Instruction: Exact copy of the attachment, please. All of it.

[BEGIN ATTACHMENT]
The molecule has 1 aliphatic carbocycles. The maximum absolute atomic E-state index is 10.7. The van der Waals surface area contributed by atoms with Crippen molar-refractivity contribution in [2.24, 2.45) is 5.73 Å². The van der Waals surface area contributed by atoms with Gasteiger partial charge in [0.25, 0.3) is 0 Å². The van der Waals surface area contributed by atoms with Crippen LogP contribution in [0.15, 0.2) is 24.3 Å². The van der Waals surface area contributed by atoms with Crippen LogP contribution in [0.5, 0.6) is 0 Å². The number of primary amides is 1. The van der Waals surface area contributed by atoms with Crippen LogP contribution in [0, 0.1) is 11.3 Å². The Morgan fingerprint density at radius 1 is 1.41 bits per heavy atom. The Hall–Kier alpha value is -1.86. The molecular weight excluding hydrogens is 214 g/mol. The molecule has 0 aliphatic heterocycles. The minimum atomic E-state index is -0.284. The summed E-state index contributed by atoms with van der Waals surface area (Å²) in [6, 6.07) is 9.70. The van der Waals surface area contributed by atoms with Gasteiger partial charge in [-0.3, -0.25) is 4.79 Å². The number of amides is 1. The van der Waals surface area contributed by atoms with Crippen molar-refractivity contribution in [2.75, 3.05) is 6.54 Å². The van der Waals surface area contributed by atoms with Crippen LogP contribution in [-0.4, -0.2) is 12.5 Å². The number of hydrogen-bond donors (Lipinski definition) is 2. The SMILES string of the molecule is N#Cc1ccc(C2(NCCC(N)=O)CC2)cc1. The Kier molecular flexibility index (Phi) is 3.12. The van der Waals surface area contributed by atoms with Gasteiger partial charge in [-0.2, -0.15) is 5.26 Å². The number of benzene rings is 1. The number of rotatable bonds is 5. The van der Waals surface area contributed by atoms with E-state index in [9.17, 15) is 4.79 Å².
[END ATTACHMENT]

The molecule has 1 aliphatic carbocycles. The maximum absolute atomic E-state index is 10.7. The van der Waals surface area contributed by atoms with Crippen molar-refractivity contribution in [2.24, 2.45) is 5.73 Å². The van der Waals surface area contributed by atoms with Gasteiger partial charge in [0.25, 0.3) is 0 Å². The van der Waals surface area contributed by atoms with Crippen LogP contribution in [0.15, 0.2) is 24.3 Å². The van der Waals surface area contributed by atoms with Crippen LogP contribution in [0.5, 0.6) is 0 Å². The number of primary amides is 1. The van der Waals surface area contributed by atoms with Crippen LogP contribution in [0, 0.1) is 11.3 Å². The Morgan fingerprint density at radius 1 is 1.41 bits per heavy atom. The Hall–Kier alpha value is -1.86. The molecular weight excluding hydrogens is 214 g/mol. The molecule has 0 aliphatic heterocycles. The minimum atomic E-state index is -0.284. The summed E-state index contributed by atoms with van der Waals surface area (Å²) in [6, 6.07) is 9.70. The van der Waals surface area contributed by atoms with Gasteiger partial charge in [-0.3, -0.25) is 4.79 Å². The number of amides is 1. The van der Waals surface area contributed by atoms with Crippen molar-refractivity contribution in [2.75, 3.05) is 6.54 Å². The van der Waals surface area contributed by atoms with Crippen LogP contribution in [-0.4, -0.2) is 12.5 Å². The number of hydrogen-bond donors (Lipinski definition) is 2. The SMILES string of the molecule is N#Cc1ccc(C2(NCCC(N)=O)CC2)cc1. The Kier molecular flexibility index (Phi) is 3.12. The van der Waals surface area contributed by atoms with Gasteiger partial charge in [-0.2, -0.15) is 5.26 Å². The number of benzene rings is 1. The number of rotatable bonds is 5. The van der Waals surface area contributed by atoms with E-state index in [9.17, 15) is 4.79 Å².